In the “At Home PodcastRon Wallace took us behind the dance “Da Rain Dancin’” which he wrote for a tune by Muriel Johnson (11:01 – 18:39).

May 29th:  DSAH Issue 10: Ron Wallace and Gary Thomas were guests on “At Home Podcast”. In the first set (11:50 – 15:45) they played “The Oyster Gatherers”, “Amicitia” (Latin for “friendship”) and “Santa Rosa Welcome”. For the second set (31 – 35)  they played “Pounce De Leon” written for the dance Jezebel’s Jig, “Volga and Kazanka”, and “Rain On The Roof”. You must listen to them, they are amazing!

June 5th:  DSAH Issue 11: Ian Muir managed to lose 2 bars in editing Ron & Gary’s set, so this week in the “At Home Podcast”, he played the complete recording of “The Oyster Gatherers”, and “Amicitia”. Prizes to anyone who can spot the missing bars (9:33 – 13.28).

Sept 18th:  DSAH Issue 22: This week teacher Jamie Berg (Twin Cities Branch teacher) and her musician husband James Gray (played for us several times, most memorably the Blizzard Ball of 2018), were in Oslo, Norway bringing a lively mix of warm ups, dancing and balance exercises. 

James was playing old and new tunes, from “Humber Jumber”, recognized as the tune for The Frisky, through to more recent compositions by himself. Jamie tasked dancers to have 2 chairs and a drink and then used the chair both in her recently devised dance and her stretching cool down.

Challenging the dancers to name her dance, Jamie had a lot of ideas to choose from including “Chairish the Dance”, “Norwegian Wooden Chairs”, “10 legs and a musician”, “10 legged Jig”, “Reel Of The Wooden Chairs”, “The Lonely Goat Chaired”, “Addressing The Chair”, & “Chairman’s Jig” (James’ father is a past Chair of the RSCDS), “Jiggin’ Jamie with Joyful James”, “Viking Rag”, and “Finn’s Wake” (Three-year old Finn was asleep in the next room and let’s admit it, we all wanted him to come wandering in during the middle of the class).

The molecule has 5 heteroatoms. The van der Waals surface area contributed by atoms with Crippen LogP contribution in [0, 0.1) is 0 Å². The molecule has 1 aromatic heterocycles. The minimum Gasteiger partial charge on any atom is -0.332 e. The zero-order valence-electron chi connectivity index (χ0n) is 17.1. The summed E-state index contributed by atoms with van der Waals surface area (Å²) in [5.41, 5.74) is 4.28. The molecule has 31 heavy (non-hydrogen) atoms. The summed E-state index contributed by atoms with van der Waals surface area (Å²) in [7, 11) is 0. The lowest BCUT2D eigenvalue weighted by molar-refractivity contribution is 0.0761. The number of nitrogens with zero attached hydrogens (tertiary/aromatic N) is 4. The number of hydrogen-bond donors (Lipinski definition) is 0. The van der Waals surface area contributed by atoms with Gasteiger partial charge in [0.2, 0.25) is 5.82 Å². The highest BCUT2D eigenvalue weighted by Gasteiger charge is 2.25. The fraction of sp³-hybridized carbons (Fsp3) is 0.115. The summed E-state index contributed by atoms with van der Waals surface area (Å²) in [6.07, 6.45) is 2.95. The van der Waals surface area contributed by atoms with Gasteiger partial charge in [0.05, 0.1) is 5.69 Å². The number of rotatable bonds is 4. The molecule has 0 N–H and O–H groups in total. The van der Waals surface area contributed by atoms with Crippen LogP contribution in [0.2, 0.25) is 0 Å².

Dancers also commented on how much fun they had in the class including Joanna who said “most of all, I totally forgot this is an online class! Thanks James and Jamie!”

***Breaking news: the winning name is “Norwegian Wooden Chairs”***

Watching Jamie and James was bittersweet, a reminder that our loss is the Scottish dance community’s gain. They are a talented couple who compose, teach and perform their own dances and music……the future of the RSCDS is lookin’ good!

RSCDS 2020: The Pandemic Year So Far – Spring

Really Scary Covid-19 Disease Shutdown

It has been six months since we last gathered on March 9th for in-person, group, social dancing – or as we used to call it, a Monday night class! As we watched reports of a new respiratory disease spreading through China, few people expected it to impact us. Then Wuhan province was “locked down” for 11 weeks, and the first Covid-19 case was confirmed in the USA in Washington State on Jan 21st. We became alarmed in February, as New York became the epicenter for the disease with hospitals and mortuaries overwhelmed, and a lockdown was imposed.